That’s interesting. Jesse did have a larger scope that was going to be within the course of the episode, but Denis, being the brilliant actor that he is, was unavailable and was doing another project, so the writers had to sort of scramble around a little bit and make it fit with our story. So he had definitely planned on being there because Jesse was the love of his life, in his twilight.
When the mailman came in, I kind of had the sense that that was going to be a one-scene sort of thing…. But having that one scene where he’s able just to illuminate to Randall the impact that this man had on him and on the neighborhood, in general, was just one of the ways in which he was able to open Randall’s eyes to the effects that William had on everybody that he encountered. At one point in time I think other people in the neighborhood were going to join us on our walk, but for time constraints or what not, that didn’t happen.
Randall decides the best way to honor William’s legacy is live right, and that means quitting the job that did not treat him so well — a job that he bled for — when he was going through a really difficult time. What was your first thought?
I was very surprised, and just to be honest, I’m still like, “What is Randall going to do now???” (laughs) I’m sure he’s saved quite a bit so he can handle himself for a couple of years. If he wants to go through a period of self-discovery, I’m sure Beth will get quite tired of him if he’s just around the house crocheting all the time, so he’s got to find something to do. I was surprised when I found out, but when I found out the way and the reasons for why he quit his job, I said, “Oh. Now that makes sense.”
There’s another thing that got cut from the scene where we were taking the nap, and Tyler sent him a text message saying, “We need the account number for something.” Recognizing again this was on the day of his father’s memorial and they keep sending him these text messages for things that they could probably take care of on their own — it was just a certain level of inconsideration. Tyler and Sanjay? Not bad people. His job? Not a bad place, but it was keeping him from the fullness of life that William was experiencing. It was keeping him from making authentic connections with the people around him. Or at least not to the extent in which he wanted to, now that he had lost this man who was connecting with everybody.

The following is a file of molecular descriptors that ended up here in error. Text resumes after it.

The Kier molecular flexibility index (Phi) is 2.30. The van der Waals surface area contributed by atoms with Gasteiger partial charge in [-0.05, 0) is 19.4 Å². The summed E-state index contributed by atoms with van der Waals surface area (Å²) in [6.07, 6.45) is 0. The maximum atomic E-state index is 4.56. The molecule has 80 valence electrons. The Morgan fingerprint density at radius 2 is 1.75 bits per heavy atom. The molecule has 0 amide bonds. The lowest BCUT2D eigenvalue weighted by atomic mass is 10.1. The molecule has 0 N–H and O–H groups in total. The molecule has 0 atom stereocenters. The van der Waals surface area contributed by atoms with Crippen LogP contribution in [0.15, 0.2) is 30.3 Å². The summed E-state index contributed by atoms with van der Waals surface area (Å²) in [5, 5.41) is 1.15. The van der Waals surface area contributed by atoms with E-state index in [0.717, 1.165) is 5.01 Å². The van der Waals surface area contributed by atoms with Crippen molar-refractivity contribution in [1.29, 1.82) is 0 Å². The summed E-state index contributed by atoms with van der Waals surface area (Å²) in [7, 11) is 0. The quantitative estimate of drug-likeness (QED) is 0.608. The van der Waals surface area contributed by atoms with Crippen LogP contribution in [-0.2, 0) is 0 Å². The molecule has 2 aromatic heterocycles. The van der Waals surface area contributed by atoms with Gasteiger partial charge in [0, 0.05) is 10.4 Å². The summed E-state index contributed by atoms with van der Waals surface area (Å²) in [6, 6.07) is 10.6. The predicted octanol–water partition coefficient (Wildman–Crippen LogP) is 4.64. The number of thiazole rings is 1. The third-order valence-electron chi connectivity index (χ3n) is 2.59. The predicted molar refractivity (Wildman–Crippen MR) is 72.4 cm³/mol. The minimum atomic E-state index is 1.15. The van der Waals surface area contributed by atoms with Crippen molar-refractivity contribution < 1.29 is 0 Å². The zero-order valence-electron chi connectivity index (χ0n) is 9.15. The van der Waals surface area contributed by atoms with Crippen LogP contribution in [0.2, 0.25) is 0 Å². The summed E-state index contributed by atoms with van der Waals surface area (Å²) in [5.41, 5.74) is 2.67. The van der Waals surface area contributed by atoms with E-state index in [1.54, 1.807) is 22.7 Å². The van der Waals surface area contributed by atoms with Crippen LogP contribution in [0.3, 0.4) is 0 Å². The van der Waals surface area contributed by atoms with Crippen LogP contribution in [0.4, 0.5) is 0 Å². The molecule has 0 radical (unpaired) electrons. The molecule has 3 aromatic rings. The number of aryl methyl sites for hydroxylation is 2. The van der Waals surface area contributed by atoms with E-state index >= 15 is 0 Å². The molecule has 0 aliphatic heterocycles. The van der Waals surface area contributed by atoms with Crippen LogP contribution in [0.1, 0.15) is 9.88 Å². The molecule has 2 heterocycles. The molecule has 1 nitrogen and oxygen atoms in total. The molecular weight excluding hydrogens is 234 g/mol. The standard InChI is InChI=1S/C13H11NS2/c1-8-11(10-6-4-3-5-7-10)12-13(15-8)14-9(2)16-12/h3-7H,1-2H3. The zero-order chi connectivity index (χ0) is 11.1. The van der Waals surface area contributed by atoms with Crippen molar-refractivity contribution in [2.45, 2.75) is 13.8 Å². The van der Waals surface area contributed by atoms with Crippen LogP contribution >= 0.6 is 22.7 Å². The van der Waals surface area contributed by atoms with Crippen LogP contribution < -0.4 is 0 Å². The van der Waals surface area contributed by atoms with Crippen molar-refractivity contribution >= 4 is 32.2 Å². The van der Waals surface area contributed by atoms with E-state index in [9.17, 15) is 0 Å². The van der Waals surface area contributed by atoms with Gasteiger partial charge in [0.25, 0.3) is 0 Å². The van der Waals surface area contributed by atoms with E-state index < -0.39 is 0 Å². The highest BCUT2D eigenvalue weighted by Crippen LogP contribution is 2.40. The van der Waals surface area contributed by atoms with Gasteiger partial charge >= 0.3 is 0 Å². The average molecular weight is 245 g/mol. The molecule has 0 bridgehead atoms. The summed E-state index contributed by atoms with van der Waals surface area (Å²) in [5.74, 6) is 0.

I found it incredibly gracious. He didn’t want to shame anybody, but he did want to say, “Look, man, this was the day of my father’s memorial, and you sent me something that I’m allergic to. These things could kill me. There’s a level of thoughtlessness that’s occurring right now that I’ve been swept up into, and I need to extricate myself from it in order to be present. I just have to be present in this moment; I can’t worry about Sanjay taking my job or outperforming me.” I think Randall’s inherent sense of competitiveness was driving him in a way that led him to a breakdown that almost led him to missing the most important moment in his father’s life — the end. It was too much. So I don’t know if it’s going to be forever or not, but at this time, he needs to be available to experiencing all of life, and I applaud the writers and the character for taking such a bold step, because not everybody would be or could be willing to do something like that.
NEXT PAGE: Brown on what Randall does now: ‘No more 20-hour days. I think that’s a thing of the past’
You touched on this briefly, but when the euphoria relief washes away from this cathartic moment where he quits his job, what is Randall left with? Is he at a career crossroads? What do you want to see him do?
Well, you know, he has been taking piano lessons with the woman down the street. (Laughs) And he’s recently gone to Memphis to meet his family and his cousin Ricky [Brian Tyree Henry], so maybe he can take William’s place in the band — and by that I mean not at all. (Laughs) He has an affinity for what he was doing. I think if he goes back to his job or to his career field, it would probably be on a smaller scale that allows him to spend more time with his children as they’re growing up. No more 20-hour days. I think that’s a thing of the past.